NOSE - The nose in the black-spotted variety should always be black, in the liver-spotted variety always brown. 

NECK AND SHOULDERS - The neck should be fairly long, nicely arched, light and tapering, and entirely free from throatiness. The shoulders should be moderately oblique, clean, and muscular, denoting speed. 

BODY, BACK, CHEST, AND LOINS - The chest should not be too wide, but very deep and capacious, ribs moderately well sprung, never rounded like barrel hoops (which would indicate want of speed), the back powerful, loin strong, muscular, and slightly arched. 

LEGS AND FEET - The legs and feet are of great importance. The fore-legs should be perfectly straight, strong, and heavy in bone; elbows close to the body; fore-feet round, compact with well-arched toes (cat-footed), and round, tough, elastic pads. In the hind-legs the muscles should be clean, though well-defined; the hocks well let down. 

NAILS - The nails in the black-spotted variety should be black and white in the liver-spotted variety brown and white. 

TAIL - The tail should not be too long, strong at the insertion, and gradually tapering towards the end, free from coarseness. It should not be inserted too low down, but carried with a slight curve upwards, and never curled. It should be spotted, the more profusely the better. 

COAT - The coat should be short, hard, dense and fine, sleek and glossy in appearance, but neither woolly nor silky. 

COLOUR AND MARKINGS - These are most important points. The ground colour in both varieties should be pure white, very decided, and not intermixed. The colour of the spots of the black-spotted variety should be black, the deeper and richer the black the better; in the liver-spotted variety they should be brown. The spots should not intermingle, but be as round and well-defined as possible, the more distinct the better; in size they should be from that of a sixpence to a florin. The spots on head, face, ears, legs, tail, and extremities to be smaller than those on the body.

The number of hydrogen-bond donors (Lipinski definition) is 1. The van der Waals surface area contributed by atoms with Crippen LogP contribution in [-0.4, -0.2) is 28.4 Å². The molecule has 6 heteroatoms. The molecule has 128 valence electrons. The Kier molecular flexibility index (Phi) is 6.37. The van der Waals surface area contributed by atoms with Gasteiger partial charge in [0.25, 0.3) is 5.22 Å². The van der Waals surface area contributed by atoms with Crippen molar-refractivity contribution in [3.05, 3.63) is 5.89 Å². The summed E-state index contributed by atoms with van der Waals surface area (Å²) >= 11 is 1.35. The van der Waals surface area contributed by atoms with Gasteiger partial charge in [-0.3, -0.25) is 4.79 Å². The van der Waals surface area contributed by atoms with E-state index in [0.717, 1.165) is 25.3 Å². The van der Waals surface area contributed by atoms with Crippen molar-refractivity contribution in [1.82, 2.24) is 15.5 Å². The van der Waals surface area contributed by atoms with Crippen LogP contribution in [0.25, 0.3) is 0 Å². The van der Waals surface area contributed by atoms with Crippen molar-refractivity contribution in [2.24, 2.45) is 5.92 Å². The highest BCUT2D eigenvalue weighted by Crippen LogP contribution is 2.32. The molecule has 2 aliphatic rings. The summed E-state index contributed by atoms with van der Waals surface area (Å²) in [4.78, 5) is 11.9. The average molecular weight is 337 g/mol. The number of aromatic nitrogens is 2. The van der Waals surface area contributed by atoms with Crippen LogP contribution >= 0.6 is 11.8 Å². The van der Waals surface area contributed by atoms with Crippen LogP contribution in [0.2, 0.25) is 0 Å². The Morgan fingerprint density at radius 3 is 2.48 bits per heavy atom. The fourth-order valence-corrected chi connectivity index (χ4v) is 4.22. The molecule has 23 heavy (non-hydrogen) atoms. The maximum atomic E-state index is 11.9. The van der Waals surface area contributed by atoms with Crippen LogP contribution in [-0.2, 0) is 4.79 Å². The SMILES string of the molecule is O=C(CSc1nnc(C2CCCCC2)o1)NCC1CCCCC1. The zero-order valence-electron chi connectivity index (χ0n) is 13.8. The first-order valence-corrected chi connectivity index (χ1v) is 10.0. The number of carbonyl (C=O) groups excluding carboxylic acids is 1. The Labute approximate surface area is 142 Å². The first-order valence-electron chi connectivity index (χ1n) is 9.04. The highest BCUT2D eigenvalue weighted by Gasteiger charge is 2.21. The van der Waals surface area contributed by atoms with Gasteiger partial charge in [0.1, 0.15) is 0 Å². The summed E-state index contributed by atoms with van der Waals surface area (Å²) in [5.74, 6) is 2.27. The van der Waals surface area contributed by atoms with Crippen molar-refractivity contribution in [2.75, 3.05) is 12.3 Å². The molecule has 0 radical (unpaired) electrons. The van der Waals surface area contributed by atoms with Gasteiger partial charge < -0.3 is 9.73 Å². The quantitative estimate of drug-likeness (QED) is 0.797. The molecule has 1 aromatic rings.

WEIGHT & HEIGHT - Dogs, 55 lbs. and 23" to 24" high; bitches, 50 lbs. 22" to 23" high


Dalmatian - History
Before the Kennel Club found it necessary to insist upon a precise definition of each breed, the Dalmatian was known as the Coach Dog, a name appropriately derived from his fondness for following a carriage, for living in and about the stable, and for accompanying his master's horses at exercise. As an adjunct to the carriage he was peculiarly suitable. In fine weather he did follow between the wheels for long distances without showing fatigue, keeping easy pace with the best horses, and he was a fond of being among horses. At the same time he was also guard dog for the coaches, used to protect travelers belongings at the stops along the route.
Did You Know?
Did you know that Dalmatian puppies are always born pure white. The clearer and whiter they are the better they are likely to be. There should not be the shadow of a mark or spot on them. When about a 2 weeks old, however, they generally develop a dark ridge on the belly, and the spots will then begin slowly to show themselves; first about the neck and ears, and afterwards along the back, until at about the sixteenth day the markings are distinct over the body, excepting only the tail, which frequently remains white for a few weeks longer.